By Theodore Sizer (Yale University Press, 160 pages, $23.00) BUY NOW!
reviewed by Jill Davidson
At The Red Pencil’s start, Ted Sizer—founder and chairman emeritus of the Coalition of Essential Schools—takes us into his tenth-grade Latin class, a starkly terrifying scene imbued with anything but “unanxious expectation.” Mr. Barrell’s classroom was a place of right or wrong—no discussion, no second attempts, just constant, impersonal judgment etched into a gradebook with a red pencil. Sadly, as Sizer notes, his long-ago experience seems familiar, a still discernable image of what school often is.
As this self-described “argument wrapped in a memoir” unfolds, Sizer describes three silences—familiar, yet mainly disregarded—that prop up education’s status quo, and suggests a range of approaches to shatter those silences. Sizer uses personal experience as evidence, linking to his arguments details of his fifty years of intellectual explorations, participation in policymaking, leading a national movement for school change, and daily work in schools. This tour through Sizer’s intellectual life is gratifying and fascinating for the thousands of us who have been shaped by his views.
The first silence: education is the effect of all of the complicated, intermingled factors in student’s lives. “High schools alone cannot do the job assigned to them,” writes Sizer. That education is the product of the multiple and overlapping worlds surrounding children is commonsensical yet woefully unattended in our nation’s schools. This silence is labeled “Building,” referring to the severe limits of the notion that school buildings are where education happens.
The second silence concerns authority, particularly the heavy-handed role of the state and the resulting implications for democracy. A fetish for “the regularities of schooling”—the persistence of the factory model of education—is the basis for the third silence. Sizer knows that these ideas aren’t revelations, but they persist and pervade because “we largely fail to muster the honesty and intensity that reform requires.” The silences are the monolithic compromises of our society.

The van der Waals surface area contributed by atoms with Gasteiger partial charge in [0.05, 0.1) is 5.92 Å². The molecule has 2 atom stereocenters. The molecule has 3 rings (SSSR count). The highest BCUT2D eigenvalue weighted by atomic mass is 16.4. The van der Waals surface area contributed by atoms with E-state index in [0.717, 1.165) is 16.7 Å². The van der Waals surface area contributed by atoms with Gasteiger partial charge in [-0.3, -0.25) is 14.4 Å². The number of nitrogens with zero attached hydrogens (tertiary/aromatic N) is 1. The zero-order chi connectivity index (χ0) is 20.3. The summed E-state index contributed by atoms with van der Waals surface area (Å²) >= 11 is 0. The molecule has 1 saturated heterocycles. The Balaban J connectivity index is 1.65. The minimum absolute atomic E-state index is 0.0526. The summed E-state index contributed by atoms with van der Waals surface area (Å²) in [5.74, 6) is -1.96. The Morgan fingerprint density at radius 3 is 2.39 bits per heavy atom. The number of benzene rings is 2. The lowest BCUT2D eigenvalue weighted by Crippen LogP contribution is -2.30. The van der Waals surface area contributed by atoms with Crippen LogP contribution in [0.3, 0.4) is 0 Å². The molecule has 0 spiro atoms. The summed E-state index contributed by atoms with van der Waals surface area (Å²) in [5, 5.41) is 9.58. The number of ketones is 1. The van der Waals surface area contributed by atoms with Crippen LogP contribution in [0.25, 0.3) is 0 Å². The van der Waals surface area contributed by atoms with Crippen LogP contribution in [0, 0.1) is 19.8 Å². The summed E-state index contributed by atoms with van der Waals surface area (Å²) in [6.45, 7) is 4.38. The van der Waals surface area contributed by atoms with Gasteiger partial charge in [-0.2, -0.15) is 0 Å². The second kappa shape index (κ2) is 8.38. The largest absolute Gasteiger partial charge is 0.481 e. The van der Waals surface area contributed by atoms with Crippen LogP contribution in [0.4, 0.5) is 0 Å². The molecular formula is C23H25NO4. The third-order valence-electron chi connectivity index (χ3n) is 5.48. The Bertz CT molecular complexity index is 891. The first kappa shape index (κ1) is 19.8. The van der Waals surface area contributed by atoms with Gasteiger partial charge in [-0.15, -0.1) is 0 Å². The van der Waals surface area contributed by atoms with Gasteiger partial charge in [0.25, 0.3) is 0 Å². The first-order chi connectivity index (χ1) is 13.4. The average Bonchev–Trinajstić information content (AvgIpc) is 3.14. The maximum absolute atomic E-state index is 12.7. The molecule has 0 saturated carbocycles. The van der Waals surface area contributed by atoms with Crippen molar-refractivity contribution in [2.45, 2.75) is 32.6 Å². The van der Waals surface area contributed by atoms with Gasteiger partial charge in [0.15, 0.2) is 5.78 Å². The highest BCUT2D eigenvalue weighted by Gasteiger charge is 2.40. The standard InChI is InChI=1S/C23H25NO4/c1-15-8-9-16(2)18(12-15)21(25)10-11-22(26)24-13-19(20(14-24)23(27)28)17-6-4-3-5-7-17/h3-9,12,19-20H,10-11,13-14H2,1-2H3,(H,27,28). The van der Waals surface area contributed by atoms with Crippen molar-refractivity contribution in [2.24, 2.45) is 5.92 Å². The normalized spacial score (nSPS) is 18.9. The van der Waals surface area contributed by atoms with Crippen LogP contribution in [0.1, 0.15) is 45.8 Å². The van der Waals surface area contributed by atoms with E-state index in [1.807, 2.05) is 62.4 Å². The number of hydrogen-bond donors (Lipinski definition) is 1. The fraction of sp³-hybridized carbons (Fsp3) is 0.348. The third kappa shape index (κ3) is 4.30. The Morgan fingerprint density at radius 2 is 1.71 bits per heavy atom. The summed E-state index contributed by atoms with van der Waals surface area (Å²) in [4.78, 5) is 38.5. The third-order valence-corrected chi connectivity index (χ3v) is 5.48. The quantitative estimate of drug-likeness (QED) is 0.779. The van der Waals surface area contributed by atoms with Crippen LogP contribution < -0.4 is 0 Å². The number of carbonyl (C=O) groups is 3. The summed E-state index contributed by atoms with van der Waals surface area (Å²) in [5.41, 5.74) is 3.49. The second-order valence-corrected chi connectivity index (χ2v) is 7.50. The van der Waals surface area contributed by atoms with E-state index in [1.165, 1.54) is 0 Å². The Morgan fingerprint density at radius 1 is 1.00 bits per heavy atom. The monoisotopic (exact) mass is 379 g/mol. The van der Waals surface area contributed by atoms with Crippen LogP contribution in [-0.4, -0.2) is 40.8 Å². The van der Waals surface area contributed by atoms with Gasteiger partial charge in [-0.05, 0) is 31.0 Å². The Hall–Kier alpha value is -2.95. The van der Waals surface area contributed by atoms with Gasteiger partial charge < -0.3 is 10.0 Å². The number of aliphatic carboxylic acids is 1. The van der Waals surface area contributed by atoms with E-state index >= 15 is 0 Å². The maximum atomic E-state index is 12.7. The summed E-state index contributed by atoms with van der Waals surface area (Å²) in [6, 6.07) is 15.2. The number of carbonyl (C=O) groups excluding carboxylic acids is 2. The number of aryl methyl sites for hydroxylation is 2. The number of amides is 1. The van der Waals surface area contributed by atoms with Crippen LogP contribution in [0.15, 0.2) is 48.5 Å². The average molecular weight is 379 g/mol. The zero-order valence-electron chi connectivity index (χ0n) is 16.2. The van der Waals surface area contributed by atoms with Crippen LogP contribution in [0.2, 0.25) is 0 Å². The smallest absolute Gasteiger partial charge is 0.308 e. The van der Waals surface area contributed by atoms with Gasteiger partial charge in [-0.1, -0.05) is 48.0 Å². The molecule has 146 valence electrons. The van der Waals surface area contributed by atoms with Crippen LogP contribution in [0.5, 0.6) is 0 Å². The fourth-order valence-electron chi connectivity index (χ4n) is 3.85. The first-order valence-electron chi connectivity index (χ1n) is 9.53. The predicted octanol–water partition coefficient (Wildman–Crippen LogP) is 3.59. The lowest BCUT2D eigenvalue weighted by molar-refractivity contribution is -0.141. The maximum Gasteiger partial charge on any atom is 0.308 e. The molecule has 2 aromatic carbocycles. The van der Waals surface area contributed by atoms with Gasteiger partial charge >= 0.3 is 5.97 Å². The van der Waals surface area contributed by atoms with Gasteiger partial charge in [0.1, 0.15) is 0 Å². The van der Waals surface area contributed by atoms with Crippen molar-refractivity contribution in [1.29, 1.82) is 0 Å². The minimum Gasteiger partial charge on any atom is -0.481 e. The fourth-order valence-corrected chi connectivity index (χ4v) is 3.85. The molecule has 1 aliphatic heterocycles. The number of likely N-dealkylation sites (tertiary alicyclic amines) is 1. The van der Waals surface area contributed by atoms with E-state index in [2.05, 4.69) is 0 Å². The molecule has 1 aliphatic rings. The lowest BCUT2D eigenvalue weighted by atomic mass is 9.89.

Sizer suggests approaches toward solutions that would shatter these silences. For example, the start of the “Authority” chapter sets forth a bare-bones framework for democratically managing the responsibility of public education. The state raises the money, ensures that schools exist, and holds them accountable to their claimed goals. The schools—in varied forms—create themselves according to their community’s needs and dreams. Families then choose which school best serves their child’s needs. Authority is shared.
Sizer argues steadily and persuasively throughout The Red Pencil for choice as a method to balance authority within and restore order to the enterprise of schooling all children with public funds, and he establishes his connection to the idea of school choice before it was appropriated by far-right concerns. Sizer recounts the events that led to his co-authoring the Poor Children’s Bill of Rights, published in Psychology Today in 1968. The Poor Children’s Bill of Rights proposed that economically disadvantaged children receive supplemental funds in addition to their district allocations. Those children could take the sum of their monies elsewhere, to other schools or to other districts. “This notion of the money following the child” reads now like an endorsement of vouchers, but Sizer argues that it’s the best and most respectful way to treat families trying to find the good schools for their children. Indeed, public schools of choice in various forms—districts with choice, charter schools, alternative schools—have become a main focus of CES National’s work.
Sizer revisits the silences in the fourth chapter, “Horace Compromised,” which reintroduces Horace Smith (of Horace trilogy fame) and tells the story of the founding and development of the Coalition of Essential Schools. Having detailed the silences of building, authority and order, Sizer asks why the American public is so unwilling to challenge the status quo when it’s so evident that we must. He traces five possible reasons for this state of affairs: the wealthy opting out of public education, expense, complexity, fear, and the failure of imagination and leadership in higher education (this Sizer notes with some self-recrimination).
The epilogue collects the book’s proposals and analyzes their feasibility, taking note of the current movement of schools—many recently born, many associated with the Coalition of Essential Schools—that reflect the values of “real world work,” choice, progress by student performance, personalization, and community inclusion. Sizer notes that these few schools tend to attract antipathy on the part of “traditional school authorities,” and are therefore on slippery political ground. But they—many of them Essential schools—represent tremendous hope and an evolving redefinition of “school.”
The Red Pencil’s depiction of how much needs to change is sobering. Yet, as Sizer affirms, “It is a road worth taking.” The Essential schools that Sizer has inspired over the past two decades demonstrate the value of breaking the silences and allowing new modes of public education to prosper.